One of top mistakes I see on a daily basis is the presumption that an agender person must also be asexual.  I mean, they sound a lot alike, right?  That must mean they’re connected!  Wrong.  We’re people with the same complex set of desires and attractions as anyone else, not a Sesame Street letter-association game. “


WASHINGTON — LGBT rights advocates chalked up a win on Wednesday as a Senate committee passed the Employment Non-Discrimination Act, a bill that would ban workplace discrimination based on sexual orientation and gender identity.

It still has to pass the House, but we’re one step closer. 

What is ENDA and why is it important?

Currently, federal law bans employment discrimination based on race, religion, sex, national origin, age and disability, but not on sexual orientation or gender identity. This means that, in the 33 states that don’t explicitly have such a ban right now, people can be fired, denied a promotion or harassed solely for being LGBT.



There’s been a lot of uproar the last couple of days as Tumblr has rolled out new “family-friendly” standards that seemingly block LGBTQ tags from searches. Users have complained that tags like “gay,” “lesbian,” “bisexual” and “transgender” are blocked from some search engines for fear that they’ll turn up NSFW content. 

David Karp has since cleared up some of the confusion — basically, words like “gay” and “lesbian” are blocked by default from some mobile apps because they are frequently attached to porn, but this is only a temporary fix until Tumblr figures out another solution. The tag “LGBTQ” is still searchable in all mobile apps, but as this Autostraddle piece explains, that’s not enough.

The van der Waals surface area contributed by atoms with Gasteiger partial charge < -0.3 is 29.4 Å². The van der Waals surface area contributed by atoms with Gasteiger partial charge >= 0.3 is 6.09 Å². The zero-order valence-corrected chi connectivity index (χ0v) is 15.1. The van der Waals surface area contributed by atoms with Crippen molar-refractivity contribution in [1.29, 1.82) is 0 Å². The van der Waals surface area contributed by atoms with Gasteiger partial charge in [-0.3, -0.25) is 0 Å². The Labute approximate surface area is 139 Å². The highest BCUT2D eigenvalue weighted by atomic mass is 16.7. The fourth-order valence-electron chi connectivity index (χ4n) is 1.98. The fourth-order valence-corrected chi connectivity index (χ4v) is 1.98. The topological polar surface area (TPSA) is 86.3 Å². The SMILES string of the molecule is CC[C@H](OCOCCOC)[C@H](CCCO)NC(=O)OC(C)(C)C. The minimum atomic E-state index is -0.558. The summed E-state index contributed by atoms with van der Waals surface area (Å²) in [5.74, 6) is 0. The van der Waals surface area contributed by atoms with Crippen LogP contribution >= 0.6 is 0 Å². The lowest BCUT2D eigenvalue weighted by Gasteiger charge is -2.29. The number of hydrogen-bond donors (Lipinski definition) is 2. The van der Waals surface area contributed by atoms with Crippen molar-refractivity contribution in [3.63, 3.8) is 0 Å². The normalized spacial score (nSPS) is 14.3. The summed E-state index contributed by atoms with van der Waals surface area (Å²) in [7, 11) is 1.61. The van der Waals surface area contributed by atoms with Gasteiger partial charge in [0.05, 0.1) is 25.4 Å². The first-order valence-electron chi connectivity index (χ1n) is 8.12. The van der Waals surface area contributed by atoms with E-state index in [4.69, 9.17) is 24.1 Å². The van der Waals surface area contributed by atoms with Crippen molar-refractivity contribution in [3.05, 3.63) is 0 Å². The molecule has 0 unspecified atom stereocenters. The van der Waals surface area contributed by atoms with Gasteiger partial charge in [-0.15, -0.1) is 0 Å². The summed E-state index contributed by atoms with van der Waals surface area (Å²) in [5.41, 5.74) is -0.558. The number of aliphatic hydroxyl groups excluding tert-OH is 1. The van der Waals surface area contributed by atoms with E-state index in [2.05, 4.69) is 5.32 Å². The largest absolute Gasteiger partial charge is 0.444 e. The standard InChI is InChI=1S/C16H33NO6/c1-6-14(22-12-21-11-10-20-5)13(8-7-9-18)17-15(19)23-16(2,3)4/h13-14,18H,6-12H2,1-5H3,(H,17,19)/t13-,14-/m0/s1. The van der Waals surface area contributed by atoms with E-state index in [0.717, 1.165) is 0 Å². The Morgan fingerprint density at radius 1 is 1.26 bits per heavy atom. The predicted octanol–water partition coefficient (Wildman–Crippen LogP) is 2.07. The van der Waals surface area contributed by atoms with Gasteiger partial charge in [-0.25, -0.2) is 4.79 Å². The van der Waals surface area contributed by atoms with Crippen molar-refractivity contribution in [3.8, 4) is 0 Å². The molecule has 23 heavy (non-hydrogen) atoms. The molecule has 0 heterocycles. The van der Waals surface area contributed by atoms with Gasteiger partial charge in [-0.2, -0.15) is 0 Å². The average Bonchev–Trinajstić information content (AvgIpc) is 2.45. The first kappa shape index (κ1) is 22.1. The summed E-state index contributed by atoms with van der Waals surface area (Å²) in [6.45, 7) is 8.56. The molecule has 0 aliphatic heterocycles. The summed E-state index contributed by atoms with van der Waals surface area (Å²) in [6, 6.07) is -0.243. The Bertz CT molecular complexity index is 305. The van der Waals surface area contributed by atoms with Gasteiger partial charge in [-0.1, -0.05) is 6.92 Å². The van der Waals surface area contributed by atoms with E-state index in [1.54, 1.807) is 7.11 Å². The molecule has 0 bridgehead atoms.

Those of us who are left have been asked to use the moderated “LGBTQ,” which could force those who don’t like or use that label to accept it as the only way their posts will get exposure. It cripples any subset of the acronym, making it that much harder for queer communities to break down the stereotypes that made “lesbian” synonymous with “hardcore girl-on-girl” in the first place.

Seeing as Tumblr is known particularly for its ability to foster strong communities, it seems counterintuitive to disable some of the most important tools for growing those communities. And with all the lip service queers give to Tumblr, one would think we might get some sort of advanced notice that our tags would be taken away. Instead, we’ve been left to ask questions in the aftermath, meaning many tempers have flared and conclusions been jumped to before Tumblr took the time to tell us what was happening. …

"Wouldn’t it be great if Tumblr users could flag their content themselves?" Abeille asks — and that’s precisely the point. Does Tumblr not trust its users, who frequently dedicate themselves to strengthening communities for everything from fandoms to social justice, to apply that same dedication to flagging content? Can we not be counted on to improve the site we value so much? And, most importantly, can we not count on Tumblr to value each of us in return?

This post happens to have been written by another recent j-school grad and one of my favorite people in the world, Kaitlyn Jakola, who will no doubt be bringing us more internet-centric queer commentary as her Autostraddle career takes off. (Follow her here!) Until then, let’s not keep quiet about this Tumblr nonsense. It’s good that they know we’re pissed off.